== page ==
This presentation was delivered on October 29, 2020 at The 2020 OPEN MINDS Executive Leadership Retreat. In the presentation, the speakers discussed leadership best practices during one of the most complicated business scenarios—mergers and acquisitions.

The presentation speakers included:

  • David Klements, President & Chief Executive Officer, Qualifacts + Credible
  • Monica E. Oss, Chief Executive Officer, OPEN MINDS

Becoming A CCBHC: What I Wish I Had Known From An Executive Perspective

This presentation was delivered on October 29, 2020 at The 2020 OPEN MINDS Executive Leadership Retreat. In the presentation, the speakers discussed the executive’s role in two major strategy elements when moving toward the Certified Community Behavioral Health Clinic (CCBHC) model, including how to support the team through great “change management” as the CCBHC brings with it new services, new programs, new credential types, and new business processes; and how to prepare the team for an environment of Continuous Quality Improvement (CQI).

The presentation speakers included:

  • Sarah Ackerman, MBA, Chief Executive Officer, Western Mental Health Center
  • Mary Givens, Product Manager of Federal Programs, Qualifacts

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The OPEN MINDS Health Plan Partnership Summit: A Guide To Developing & Negotiating Partnership Agreements With Health Plans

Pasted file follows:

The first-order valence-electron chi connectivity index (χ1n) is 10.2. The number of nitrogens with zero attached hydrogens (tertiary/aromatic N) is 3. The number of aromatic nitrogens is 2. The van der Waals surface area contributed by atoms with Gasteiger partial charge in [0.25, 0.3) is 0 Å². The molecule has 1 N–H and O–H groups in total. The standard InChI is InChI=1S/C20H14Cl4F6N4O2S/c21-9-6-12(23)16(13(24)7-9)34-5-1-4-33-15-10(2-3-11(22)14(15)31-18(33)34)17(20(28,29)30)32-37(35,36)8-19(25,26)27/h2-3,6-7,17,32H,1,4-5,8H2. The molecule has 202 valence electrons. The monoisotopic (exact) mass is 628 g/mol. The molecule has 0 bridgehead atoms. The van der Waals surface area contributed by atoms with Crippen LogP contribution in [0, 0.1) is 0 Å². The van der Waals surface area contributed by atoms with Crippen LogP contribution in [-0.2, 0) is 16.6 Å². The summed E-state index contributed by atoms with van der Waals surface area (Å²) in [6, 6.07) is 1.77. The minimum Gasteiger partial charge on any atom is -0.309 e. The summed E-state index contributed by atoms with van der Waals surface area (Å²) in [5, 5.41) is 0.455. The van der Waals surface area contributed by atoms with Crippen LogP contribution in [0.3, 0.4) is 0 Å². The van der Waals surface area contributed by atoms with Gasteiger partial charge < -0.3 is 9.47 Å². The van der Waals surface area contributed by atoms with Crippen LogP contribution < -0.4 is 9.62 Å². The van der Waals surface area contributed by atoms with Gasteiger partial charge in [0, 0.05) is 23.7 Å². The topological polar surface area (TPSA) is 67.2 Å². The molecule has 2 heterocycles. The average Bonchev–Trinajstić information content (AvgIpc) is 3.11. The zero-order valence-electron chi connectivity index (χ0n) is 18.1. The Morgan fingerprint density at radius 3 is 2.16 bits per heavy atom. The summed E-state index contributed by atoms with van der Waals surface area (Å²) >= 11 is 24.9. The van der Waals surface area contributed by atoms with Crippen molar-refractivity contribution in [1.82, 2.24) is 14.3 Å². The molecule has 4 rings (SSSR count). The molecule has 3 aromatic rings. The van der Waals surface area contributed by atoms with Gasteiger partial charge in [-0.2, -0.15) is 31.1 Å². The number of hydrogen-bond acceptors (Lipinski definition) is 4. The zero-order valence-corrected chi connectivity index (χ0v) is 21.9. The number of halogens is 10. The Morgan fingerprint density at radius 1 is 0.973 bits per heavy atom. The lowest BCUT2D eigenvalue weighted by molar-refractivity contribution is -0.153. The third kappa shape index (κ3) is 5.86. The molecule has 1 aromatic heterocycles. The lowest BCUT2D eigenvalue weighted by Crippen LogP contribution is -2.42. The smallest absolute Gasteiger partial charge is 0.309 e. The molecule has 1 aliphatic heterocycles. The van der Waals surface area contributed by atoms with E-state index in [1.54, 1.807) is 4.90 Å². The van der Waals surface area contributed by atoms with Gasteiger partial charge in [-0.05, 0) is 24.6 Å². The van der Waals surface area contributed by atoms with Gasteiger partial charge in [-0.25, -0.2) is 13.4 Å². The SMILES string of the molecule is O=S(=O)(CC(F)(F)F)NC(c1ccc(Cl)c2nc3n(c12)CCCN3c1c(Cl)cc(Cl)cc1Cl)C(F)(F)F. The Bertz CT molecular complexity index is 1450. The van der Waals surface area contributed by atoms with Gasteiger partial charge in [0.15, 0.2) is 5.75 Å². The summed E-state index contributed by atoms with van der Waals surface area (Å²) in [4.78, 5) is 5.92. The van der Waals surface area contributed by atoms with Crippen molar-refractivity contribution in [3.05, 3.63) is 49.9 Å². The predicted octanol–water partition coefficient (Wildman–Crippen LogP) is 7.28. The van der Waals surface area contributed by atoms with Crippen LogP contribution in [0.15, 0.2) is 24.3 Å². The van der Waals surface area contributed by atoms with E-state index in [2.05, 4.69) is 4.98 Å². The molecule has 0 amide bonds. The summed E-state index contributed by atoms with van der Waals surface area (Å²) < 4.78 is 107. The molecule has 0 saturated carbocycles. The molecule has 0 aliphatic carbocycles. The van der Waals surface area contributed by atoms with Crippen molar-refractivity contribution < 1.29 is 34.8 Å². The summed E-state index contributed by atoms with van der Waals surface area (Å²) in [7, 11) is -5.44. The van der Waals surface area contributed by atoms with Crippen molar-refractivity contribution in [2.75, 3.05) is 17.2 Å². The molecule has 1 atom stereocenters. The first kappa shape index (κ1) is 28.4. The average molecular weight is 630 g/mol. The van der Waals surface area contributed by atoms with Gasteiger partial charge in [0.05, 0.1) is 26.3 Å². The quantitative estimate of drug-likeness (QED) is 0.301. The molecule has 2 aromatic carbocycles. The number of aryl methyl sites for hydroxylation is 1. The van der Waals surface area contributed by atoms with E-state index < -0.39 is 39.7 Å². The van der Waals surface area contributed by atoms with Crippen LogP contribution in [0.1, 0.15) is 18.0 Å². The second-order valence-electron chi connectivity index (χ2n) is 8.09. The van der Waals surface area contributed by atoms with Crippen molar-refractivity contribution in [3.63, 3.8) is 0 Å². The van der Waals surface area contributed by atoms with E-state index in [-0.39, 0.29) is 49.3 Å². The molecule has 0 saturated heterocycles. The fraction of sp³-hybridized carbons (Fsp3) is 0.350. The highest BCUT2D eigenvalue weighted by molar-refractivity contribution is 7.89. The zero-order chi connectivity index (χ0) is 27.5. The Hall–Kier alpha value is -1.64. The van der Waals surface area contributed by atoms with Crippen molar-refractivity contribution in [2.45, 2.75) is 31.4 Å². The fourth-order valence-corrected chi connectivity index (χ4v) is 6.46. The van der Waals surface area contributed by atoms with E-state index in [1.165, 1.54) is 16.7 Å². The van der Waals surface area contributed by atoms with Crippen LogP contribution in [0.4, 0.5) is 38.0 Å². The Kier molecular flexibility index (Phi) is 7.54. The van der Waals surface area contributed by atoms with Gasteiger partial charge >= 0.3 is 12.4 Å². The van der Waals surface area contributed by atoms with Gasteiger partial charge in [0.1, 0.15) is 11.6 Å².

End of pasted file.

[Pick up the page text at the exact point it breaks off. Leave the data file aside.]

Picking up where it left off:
This presentation was delivered on October 29, 2020 at The 2020 OPEN MINDS Executive Leadership Retreat. In the presentation, the speakers discussed the development of new partnerships with health plans and new business models for sustainability, including how to understand the needs of payers, reframe the services of typical provider organizations into “solutions” for health plans, negotiate agreements with payers, and build mutually beneficial partnerships with payers in their market.

The presentation speakers included:

  • Paul M. Duck, Senior Associate, OPEN MINDS
  • Robert Bickford, MBA, Deputy Chief Financial Officer, Community Behavioral Health
  • Donald Savoie, President & Chief Executive Officer, Meridian Behavioral Healthcare, Inc.
  • Margaret Mays, Ph.D., National Vice President, Quality Improvement, Magellan Health
  • James R. Currey, MSIS, Sr. Director, Analytics, Magellan Healthcare Division
  • Angela Hagan, Ph.D., MPA, Associate Director, Population Health Insights, Bold Goal, Office of Health Affairs and Advocacy, Humana, Inc.
  • Melissa Larkin-Skinner, MA, MBA, LMHC, Chief Executive Officer, Centerstone Florida

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Getting The Most From Your EHR Selection & Implementation Process—Central Mental Health Center’s Executive Director Kathy Mosher, MS, MBA

This presentation was delivered on October 28, 2020 at The 2020 OPEN MINDS Executive Leadership Retreat. In the presentation, the speakers discussed how Central Mental Health Center approached their selection of an electronic health record (EHR) system to meet their current and future needs.

The presentation speakers included:

  • John F. Talbot, Ph.D., Vice President, Corporate Strategy, Jefferson Center for Mental Health, and Senior Associate, OPEN MINDS
  • Kathy Mosher, MS, MBA, Executive Director, Central Mental Health Center